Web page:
Turns out Americans aren’t the only ones who adore snark. The novelist and critic Adam Mars-Jones has won the first Hatchet Job prize from the British website Omnivore for his blistering takedown of Michael Cunningham’s latest novel, By Nightfall. Mars-Jones beat out Geoff Dyer’s slam of Booker Prize winner Julian Barnes’s The Sense of an Ending. “It isn’t terrible,” Dyer wrote, “it’s just so…average.”
Though the world may never know whether reading the greats makes you a better person, according to a recent study, those who take an active interest in the arts are more likely to be altruistic.
Lindsey Drager considers the novella and argues that it is neither a feminine form nor a smaller type of novel. As she puts it, “while other fiction aims outward, the novella curls in, coiling around itself until there’s no distinction between the story’s body and the story’s shell.” Pair with our own Nick Ripatrazone’s essay on the art of the novella.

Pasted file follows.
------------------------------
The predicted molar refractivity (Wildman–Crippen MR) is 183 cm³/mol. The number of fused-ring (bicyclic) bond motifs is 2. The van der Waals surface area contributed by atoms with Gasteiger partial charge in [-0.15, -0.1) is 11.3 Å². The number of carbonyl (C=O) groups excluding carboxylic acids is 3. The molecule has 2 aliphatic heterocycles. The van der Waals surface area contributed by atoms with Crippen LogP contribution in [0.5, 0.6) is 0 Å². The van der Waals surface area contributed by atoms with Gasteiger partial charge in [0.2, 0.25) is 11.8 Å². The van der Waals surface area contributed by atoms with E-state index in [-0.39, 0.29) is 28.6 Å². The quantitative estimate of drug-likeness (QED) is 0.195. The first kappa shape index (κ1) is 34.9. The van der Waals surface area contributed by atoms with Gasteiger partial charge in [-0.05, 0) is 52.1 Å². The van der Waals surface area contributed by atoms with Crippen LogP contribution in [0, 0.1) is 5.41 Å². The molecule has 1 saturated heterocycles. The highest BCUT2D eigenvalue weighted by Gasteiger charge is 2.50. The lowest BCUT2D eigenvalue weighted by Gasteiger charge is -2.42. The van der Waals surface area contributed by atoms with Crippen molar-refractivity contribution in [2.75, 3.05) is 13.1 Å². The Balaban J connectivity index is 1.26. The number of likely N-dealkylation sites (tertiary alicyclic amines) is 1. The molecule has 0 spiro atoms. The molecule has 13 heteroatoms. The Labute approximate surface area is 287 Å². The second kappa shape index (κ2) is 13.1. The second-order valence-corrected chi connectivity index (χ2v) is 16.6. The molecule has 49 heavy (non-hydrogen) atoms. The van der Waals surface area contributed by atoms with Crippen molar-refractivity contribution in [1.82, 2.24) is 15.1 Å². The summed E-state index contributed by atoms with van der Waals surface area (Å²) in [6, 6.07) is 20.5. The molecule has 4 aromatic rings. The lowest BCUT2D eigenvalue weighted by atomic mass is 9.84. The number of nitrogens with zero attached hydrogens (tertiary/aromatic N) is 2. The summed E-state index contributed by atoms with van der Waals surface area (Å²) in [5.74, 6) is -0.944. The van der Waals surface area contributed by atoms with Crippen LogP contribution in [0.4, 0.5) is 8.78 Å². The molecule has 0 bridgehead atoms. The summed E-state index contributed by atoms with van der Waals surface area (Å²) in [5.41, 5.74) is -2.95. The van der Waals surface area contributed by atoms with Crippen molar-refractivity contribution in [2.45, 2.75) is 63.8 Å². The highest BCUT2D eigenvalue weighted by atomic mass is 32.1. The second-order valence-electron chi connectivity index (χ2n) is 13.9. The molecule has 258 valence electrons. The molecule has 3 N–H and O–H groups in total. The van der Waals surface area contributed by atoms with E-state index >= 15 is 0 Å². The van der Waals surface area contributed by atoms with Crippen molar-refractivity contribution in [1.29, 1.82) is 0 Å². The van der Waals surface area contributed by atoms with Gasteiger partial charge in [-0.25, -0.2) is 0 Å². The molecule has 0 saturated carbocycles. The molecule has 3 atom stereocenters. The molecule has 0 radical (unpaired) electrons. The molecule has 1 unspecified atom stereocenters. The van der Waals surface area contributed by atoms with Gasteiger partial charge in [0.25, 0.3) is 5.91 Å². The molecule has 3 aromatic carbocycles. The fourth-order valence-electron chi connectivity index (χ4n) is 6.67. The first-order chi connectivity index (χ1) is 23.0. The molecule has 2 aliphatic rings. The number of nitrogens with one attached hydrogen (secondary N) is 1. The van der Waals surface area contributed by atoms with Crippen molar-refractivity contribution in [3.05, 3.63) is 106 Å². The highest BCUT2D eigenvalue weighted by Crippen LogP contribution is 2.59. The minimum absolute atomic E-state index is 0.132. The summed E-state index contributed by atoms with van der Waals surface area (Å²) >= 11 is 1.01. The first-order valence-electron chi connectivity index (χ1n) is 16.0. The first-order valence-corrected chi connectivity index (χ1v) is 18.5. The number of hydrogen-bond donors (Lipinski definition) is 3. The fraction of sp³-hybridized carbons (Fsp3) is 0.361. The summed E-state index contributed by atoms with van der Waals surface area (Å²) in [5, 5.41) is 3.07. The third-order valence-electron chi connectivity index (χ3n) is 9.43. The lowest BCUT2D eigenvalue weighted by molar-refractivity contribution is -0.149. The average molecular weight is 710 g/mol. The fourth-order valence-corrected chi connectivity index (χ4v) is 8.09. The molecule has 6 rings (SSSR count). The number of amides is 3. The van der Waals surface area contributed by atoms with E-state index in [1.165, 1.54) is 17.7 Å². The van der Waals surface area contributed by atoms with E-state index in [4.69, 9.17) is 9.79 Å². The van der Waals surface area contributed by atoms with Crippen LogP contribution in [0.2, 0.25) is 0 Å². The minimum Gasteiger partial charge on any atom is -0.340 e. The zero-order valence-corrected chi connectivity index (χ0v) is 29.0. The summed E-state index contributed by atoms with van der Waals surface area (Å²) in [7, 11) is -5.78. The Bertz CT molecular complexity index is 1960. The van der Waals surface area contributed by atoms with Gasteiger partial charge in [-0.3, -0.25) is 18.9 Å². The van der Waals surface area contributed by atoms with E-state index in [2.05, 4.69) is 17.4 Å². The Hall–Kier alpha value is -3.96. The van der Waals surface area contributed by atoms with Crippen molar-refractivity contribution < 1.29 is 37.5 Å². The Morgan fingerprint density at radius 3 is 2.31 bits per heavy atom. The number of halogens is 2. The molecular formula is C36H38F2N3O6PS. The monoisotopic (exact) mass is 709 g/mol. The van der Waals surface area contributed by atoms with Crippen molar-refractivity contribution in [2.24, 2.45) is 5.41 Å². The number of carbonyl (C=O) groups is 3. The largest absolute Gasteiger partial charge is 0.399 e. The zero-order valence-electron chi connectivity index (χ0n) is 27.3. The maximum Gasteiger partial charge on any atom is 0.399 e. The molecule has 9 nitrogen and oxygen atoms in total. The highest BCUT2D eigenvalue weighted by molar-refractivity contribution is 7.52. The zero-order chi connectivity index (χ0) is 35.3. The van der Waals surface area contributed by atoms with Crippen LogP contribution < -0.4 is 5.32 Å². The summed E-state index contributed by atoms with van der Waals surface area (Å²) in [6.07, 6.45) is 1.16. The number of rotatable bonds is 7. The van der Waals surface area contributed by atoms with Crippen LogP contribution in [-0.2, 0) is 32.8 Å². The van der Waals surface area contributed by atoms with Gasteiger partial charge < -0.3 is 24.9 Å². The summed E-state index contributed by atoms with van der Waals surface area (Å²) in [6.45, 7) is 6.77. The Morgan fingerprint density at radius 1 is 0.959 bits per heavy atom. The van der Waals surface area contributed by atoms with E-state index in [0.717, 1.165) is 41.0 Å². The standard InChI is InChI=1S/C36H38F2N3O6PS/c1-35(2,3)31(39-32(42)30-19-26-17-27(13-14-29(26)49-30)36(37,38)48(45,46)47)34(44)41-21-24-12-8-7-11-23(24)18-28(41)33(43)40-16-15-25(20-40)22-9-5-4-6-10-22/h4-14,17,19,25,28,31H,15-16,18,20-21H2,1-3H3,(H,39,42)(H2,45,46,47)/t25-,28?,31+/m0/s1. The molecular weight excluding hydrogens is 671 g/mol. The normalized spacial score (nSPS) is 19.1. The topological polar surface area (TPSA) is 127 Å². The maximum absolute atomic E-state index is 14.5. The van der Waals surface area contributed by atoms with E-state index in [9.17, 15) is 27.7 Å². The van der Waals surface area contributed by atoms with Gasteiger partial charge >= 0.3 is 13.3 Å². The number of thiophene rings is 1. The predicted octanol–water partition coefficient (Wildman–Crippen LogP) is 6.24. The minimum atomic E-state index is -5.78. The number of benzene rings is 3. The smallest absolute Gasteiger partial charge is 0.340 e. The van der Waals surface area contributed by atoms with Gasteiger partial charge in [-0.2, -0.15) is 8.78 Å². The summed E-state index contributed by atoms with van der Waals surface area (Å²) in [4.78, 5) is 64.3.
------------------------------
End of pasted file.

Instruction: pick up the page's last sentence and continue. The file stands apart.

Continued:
Ever wonder what writing contests do with the money they earn from entrance fees? Poets & Writers has posted detailed 2011 budgets from three of the country’s most prestigious book prizes, collected as part of my piece in the May/June issue of the magazine on the economics of writing contests.